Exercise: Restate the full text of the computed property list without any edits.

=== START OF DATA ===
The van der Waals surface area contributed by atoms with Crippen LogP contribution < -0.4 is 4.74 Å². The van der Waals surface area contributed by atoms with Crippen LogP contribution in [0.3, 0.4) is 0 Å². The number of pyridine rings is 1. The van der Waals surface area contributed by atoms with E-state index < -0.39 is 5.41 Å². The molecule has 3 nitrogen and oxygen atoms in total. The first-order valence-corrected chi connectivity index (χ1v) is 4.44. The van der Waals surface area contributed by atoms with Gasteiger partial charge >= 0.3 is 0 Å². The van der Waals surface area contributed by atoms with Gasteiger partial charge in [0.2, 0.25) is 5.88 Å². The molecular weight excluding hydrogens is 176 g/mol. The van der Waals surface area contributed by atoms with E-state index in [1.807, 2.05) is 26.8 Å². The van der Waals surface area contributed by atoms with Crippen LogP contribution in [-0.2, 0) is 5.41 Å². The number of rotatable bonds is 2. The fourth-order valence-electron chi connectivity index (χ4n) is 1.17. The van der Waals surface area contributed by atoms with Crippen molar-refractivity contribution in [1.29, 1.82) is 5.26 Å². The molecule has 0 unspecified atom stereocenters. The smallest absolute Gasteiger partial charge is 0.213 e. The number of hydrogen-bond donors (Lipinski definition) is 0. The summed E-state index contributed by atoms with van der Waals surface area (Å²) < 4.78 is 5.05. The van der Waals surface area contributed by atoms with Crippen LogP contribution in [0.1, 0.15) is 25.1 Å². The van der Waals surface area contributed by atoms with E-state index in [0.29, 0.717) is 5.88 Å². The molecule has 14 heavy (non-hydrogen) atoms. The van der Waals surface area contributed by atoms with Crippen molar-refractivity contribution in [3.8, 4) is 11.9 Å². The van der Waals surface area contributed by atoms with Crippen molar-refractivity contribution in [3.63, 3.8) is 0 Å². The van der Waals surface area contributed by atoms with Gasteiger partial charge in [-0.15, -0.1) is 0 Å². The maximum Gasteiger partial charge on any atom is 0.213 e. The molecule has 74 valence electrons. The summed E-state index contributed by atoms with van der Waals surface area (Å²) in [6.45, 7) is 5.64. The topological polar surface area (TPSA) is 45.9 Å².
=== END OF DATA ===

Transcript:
The van der Waals surface area contributed by atoms with Crippen LogP contribution < -0.4 is 4.74 Å². The van der Waals surface area contributed by atoms with Crippen LogP contribution in [0.3, 0.4) is 0 Å². The number of pyridine rings is 1. The van der Waals surface area contributed by atoms with E-state index < -0.39 is 5.41 Å². The molecule has 3 nitrogen and oxygen atoms in total. The first-order valence-corrected chi connectivity index (χ1v) is 4.44. The van der Waals surface area contributed by atoms with Gasteiger partial charge >= 0.3 is 0 Å². The van der Waals surface area contributed by atoms with Gasteiger partial charge in [0.2, 0.25) is 5.88 Å². The molecular weight excluding hydrogens is 176 g/mol. The van der Waals surface area contributed by atoms with E-state index in [1.807, 2.05) is 26.8 Å². The van der Waals surface area contributed by atoms with Crippen LogP contribution in [-0.2, 0) is 5.41 Å². The number of rotatable bonds is 2. The fourth-order valence-electron chi connectivity index (χ4n) is 1.17. The van der Waals surface area contributed by atoms with Crippen molar-refractivity contribution in [1.29, 1.82) is 5.26 Å². The molecule has 0 unspecified atom stereocenters. The smallest absolute Gasteiger partial charge is 0.213 e. The number of hydrogen-bond donors (Lipinski definition) is 0. The summed E-state index contributed by atoms with van der Waals surface area (Å²) < 4.78 is 5.05. The van der Waals surface area contributed by atoms with Crippen LogP contribution in [0.1, 0.15) is 25.1 Å². The van der Waals surface area contributed by atoms with E-state index in [0.29, 0.717) is 5.88 Å². The molecule has 14 heavy (non-hydrogen) atoms. The van der Waals surface area contributed by atoms with Crippen molar-refractivity contribution in [3.8, 4) is 11.9 Å². The van der Waals surface area contributed by atoms with Crippen molar-refractivity contribution in [3.63, 3.8) is 0 Å². The van der Waals surface area contributed by atoms with Gasteiger partial charge in [-0.15, -0.1) is 0 Å². The maximum Gasteiger partial charge on any atom is 0.213 e. The molecule has 74 valence electrons. The summed E-state index contributed by atoms with van der Waals surface area (Å²) in [6.45, 7) is 5.64. The topological polar surface area (TPSA) is 45.9 Å².